But really, it doesn’t need a lot to make it easier for the disabled. All it takes is a bit of thoughtfulness and common sense. If we need an example, I will point south.
When I needed to take my dad to Singapore’s National University Hospital (NUH), I never worried about getting a wheelchair for him. There were always plenty parked in convenient bays at every entrance. And unlike here, you don’t need to hand over any ID to take one.
At NUH, every clinic and department has automatic sliding doors and the toilets are pristine.
Yes, I am on a bit of a warpath today because so many things make my blood boil where accessibility and facilities for the old and disabled are concerned.
As mentioned earlier, the shopping mall is usually the safest bet if we want a day out with my dad. My family tends to go to Gardens Mid-Valley Megamall simply because it has decent parking and long, smooth stretches of corridors with lots to see and do. Other families have the same idea. So on a weekend, it’s like Wheelchair Central there.
Even then, as I said, it’s a struggle to get into the lifts and the state of the toilets is always suspect.
So I worry for my dad and for myself because we are a nation that is slowly but surely tottering towards old age.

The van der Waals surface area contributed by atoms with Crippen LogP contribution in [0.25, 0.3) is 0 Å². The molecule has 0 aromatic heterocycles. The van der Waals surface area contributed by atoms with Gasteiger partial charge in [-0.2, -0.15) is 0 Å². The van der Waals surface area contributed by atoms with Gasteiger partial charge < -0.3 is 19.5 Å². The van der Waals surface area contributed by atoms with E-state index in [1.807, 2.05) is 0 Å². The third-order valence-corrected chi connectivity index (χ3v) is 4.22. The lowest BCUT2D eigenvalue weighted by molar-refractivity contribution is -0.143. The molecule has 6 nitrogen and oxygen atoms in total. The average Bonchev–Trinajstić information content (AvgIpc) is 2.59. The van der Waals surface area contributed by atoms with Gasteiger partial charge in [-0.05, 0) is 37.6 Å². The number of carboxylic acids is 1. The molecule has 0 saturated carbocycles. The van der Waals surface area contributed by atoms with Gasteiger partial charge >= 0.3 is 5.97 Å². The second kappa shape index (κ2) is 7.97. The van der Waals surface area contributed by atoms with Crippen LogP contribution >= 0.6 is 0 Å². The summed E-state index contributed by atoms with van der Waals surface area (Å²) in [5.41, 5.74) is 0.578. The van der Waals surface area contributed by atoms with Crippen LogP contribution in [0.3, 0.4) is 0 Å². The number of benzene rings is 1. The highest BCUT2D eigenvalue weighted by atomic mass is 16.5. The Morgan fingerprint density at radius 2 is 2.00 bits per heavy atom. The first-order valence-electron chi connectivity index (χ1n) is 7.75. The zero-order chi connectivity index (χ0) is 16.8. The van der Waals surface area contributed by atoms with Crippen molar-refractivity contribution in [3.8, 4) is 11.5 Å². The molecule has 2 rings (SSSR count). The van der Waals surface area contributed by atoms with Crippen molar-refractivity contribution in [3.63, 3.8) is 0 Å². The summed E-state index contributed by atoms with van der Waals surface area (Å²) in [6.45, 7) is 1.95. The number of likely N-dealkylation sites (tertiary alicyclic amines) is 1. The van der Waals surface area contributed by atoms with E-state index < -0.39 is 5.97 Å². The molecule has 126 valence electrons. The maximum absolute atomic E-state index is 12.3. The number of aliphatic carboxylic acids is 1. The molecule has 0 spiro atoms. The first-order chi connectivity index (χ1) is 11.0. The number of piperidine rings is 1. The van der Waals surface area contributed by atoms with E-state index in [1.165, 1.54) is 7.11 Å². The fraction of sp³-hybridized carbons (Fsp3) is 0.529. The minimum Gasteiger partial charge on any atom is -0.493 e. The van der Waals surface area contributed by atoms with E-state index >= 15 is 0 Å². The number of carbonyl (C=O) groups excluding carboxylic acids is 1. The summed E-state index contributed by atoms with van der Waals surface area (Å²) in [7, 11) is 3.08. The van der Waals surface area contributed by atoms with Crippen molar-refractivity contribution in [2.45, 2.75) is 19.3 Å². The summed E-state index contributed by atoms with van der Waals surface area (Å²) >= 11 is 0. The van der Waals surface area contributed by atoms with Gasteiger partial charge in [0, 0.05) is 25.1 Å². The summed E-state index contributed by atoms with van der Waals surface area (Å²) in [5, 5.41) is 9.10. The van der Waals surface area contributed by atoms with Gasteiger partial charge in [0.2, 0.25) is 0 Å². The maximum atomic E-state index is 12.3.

It has been reported Malaysia is expected to reach ageing nation status by 2035 with the number of people above the age of 60 making up 15% of the population. (According to the United Nations definition, a country with 10% of its population above 60 is an ageing nation.)
But do we need to wait for that to happen before we really provide safe and easy access for the disabled and the elderly? What about the ones who need such facilities right now?
True, it’s probably better now than say 15, 20 years ago. Awareness is higher and there are some basic concessions to the disabled like special parking lots. For that, I am to say The Star has played a key role.
We are the only newspaper to have regular columns on disability, first with Anthony Thanasayan’s Star2 column, Wheel Power, and more recently, with Ida Nerina whose column, Crazy, Sexy, Honestly, appears in Star2 on Sunday. Both are wheelchair users.
Anthony started writing almost 20 years ago. Today he is a Petaling Jaya City councillor and influencing PJ city policies and practices regarding the needs of the disabled. Ida, who is an actor, director and producer, is adding her voice from her unique perspective.
So there is progress but mostly on the facilities, the so-called hardware. But ultimately, like our recent stories on Ugly Malaysians and their rude behaviour, it boils down to people’s attitude and sense of civic-mindedness and decency.
Animal rights activists often quote Mahatma Gandhi for their cause: “The greatness of a nation and its moral progress can be judged by the way its animals are treated.”
I would like to say that nation’s greatness and moral progress should also be judged by how we treat the old and the infirm for the simple reason that all of us, if we live long enough, can become either or both.
> The writer belongs to the sandwich generation: baby boomers who still have children to raise on one side and ageing parents to look after on the other. Sometimes that can be quite a tight squeeze.